Movie cartoons are now big business – very big business. That aspect of it however, I have managed to avoid. I’ve had some flings at it, but what I’ve been mainly doing is still relatively obscure Little Business. After dabbling at the Big Time, luck and fate guided me into a different direction. I’ve spent the largest part of my career adapting children’s picture books as short animated films. My main fans are underpaid grade school teachers and librarians.
It happens that my line of work, making animated films, is all about motion. After all, it is part of an art & craft formally known as Motion Pictures, “Movies.” If you press the Pause button while viewing a movie, it is no longer a movie. A movie must be in motion or it’s just a still image.
Ordinary objects have three dimensions: length, width and height. But movies - and music - exist in a fourth dimension, the dimension of Time. If a musical instrument, an orchestra, an audio recording, an iPod, or whatever may be producing music – suddenly stops – the music vanishes! One might even extend this thought to a book. A book is just a wad of paper sitting on a shelf, until the actual time it is being read. While a book is being read, the pages turned, it too can be said to be in motion. When you stop reading it, it reverts to just being a dead wad of paper. If our hearts stop, or we cease to breathe, we are dead. Life is Motion, and a good motion picture comes the closest of any art to the representation of life in motion.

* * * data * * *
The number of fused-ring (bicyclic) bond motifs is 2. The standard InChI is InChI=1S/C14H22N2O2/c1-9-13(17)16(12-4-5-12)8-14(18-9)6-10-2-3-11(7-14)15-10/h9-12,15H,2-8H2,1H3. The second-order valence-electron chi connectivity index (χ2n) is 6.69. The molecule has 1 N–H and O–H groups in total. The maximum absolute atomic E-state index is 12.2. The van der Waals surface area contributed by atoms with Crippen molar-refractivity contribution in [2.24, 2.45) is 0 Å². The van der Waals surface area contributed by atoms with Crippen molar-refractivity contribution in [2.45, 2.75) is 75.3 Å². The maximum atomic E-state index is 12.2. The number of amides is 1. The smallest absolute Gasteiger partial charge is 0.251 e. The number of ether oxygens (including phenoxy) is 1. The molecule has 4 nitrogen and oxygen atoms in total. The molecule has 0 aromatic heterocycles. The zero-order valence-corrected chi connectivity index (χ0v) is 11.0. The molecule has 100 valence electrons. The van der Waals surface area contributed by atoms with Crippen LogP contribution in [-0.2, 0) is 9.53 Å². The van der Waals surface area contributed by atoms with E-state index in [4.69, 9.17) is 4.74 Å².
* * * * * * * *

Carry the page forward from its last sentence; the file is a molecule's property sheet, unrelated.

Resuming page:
So when I am thinking about a movie as I am making it, I am thinking about motion. I’m not just thinking about a series of still images. I must think about how individual scenes flow together; one scene picking up the baton from a previous scene, and passing it on to the next, and always thinking about the final scene. In continuous motion, I’m heading for the final scene.
Thinking about the dimension of time requires a special mental adjustment. A popular phrase we often hear these days is about this or that “point in time.” The fact is, there is no such thing as a “point in time.” No matter what we are doing or not doing, time is always in motion. The only physical thing I can think of, as an analogy of time, is a river or brook.
If we stand on a bridge and look down at a river, it flows past us. If we come back the next day, or even a few moments later, that river may still have the same name, but it is in fact an entirely different river – all new water! If we jump into the river, we may flow with it, but in the case of time, it is always flowing past us. So there is no such thing as “now.” We cannot grasp at “now.” “Now” is constantly becoming “Then.”